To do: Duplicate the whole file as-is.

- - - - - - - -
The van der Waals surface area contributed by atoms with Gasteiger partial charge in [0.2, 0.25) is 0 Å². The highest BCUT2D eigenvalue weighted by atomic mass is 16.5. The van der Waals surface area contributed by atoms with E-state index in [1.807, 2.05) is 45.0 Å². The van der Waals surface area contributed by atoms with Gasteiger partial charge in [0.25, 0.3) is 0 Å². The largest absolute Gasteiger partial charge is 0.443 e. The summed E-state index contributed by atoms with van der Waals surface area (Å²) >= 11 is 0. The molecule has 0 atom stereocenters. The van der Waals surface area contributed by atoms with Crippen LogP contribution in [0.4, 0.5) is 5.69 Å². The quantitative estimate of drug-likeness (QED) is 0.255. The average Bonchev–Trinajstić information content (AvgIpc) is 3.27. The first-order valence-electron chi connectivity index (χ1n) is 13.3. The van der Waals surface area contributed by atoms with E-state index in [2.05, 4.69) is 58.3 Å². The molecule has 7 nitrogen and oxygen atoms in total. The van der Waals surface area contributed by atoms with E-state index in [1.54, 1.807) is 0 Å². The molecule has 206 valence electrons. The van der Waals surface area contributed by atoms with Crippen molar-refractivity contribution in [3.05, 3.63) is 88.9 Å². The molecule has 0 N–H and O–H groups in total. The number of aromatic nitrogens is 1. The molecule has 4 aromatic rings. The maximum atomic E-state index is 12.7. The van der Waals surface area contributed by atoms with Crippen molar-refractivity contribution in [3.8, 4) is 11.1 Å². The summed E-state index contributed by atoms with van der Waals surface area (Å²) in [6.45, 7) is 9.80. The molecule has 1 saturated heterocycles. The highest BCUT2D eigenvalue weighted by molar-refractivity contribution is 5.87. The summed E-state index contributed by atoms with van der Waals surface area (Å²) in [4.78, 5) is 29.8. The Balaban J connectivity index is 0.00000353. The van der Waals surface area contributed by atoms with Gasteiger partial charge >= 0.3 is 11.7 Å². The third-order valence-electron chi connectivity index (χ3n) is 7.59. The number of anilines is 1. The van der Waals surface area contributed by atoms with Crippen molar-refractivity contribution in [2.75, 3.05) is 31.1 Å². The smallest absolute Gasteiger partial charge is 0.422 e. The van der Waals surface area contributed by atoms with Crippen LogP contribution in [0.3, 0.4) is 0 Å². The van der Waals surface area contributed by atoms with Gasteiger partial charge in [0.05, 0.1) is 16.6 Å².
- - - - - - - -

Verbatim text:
The van der Waals surface area contributed by atoms with Gasteiger partial charge in [0.2, 0.25) is 0 Å². The highest BCUT2D eigenvalue weighted by atomic mass is 16.5. The van der Waals surface area contributed by atoms with E-state index in [1.807, 2.05) is 45.0 Å². The van der Waals surface area contributed by atoms with Gasteiger partial charge in [0.25, 0.3) is 0 Å². The largest absolute Gasteiger partial charge is 0.443 e. The summed E-state index contributed by atoms with van der Waals surface area (Å²) >= 11 is 0. The molecule has 0 atom stereocenters. The van der Waals surface area contributed by atoms with Crippen LogP contribution in [0.4, 0.5) is 5.69 Å². The quantitative estimate of drug-likeness (QED) is 0.255. The average Bonchev–Trinajstić information content (AvgIpc) is 3.27. The first-order valence-electron chi connectivity index (χ1n) is 13.3. The van der Waals surface area contributed by atoms with E-state index in [2.05, 4.69) is 58.3 Å². The molecule has 7 nitrogen and oxygen atoms in total. The van der Waals surface area contributed by atoms with E-state index in [1.54, 1.807) is 0 Å². The molecule has 206 valence electrons. The van der Waals surface area contributed by atoms with Crippen molar-refractivity contribution in [3.05, 3.63) is 88.9 Å². The molecule has 0 N–H and O–H groups in total. The number of aromatic nitrogens is 1. The molecule has 4 aromatic rings. The maximum atomic E-state index is 12.7. The van der Waals surface area contributed by atoms with Crippen molar-refractivity contribution in [3.8, 4) is 11.1 Å². The summed E-state index contributed by atoms with van der Waals surface area (Å²) in [6.45, 7) is 9.80. The molecule has 1 saturated heterocycles. The highest BCUT2D eigenvalue weighted by molar-refractivity contribution is 5.87. The summed E-state index contributed by atoms with van der Waals surface area (Å²) in [4.78, 5) is 29.8. The Balaban J connectivity index is 0.00000353. The van der Waals surface area contributed by atoms with Gasteiger partial charge >= 0.3 is 11.7 Å². The third-order valence-electron chi connectivity index (χ3n) is 7.59. The number of anilines is 1. The van der Waals surface area contributed by atoms with Crippen molar-refractivity contribution in [2.75, 3.05) is 31.1 Å². The smallest absolute Gasteiger partial charge is 0.422 e. The van der Waals surface area contributed by atoms with Crippen LogP contribution in [0.3, 0.4) is 0 Å². The van der Waals surface area contributed by atoms with Gasteiger partial charge in [0.05, 0.1) is 16.6 Å².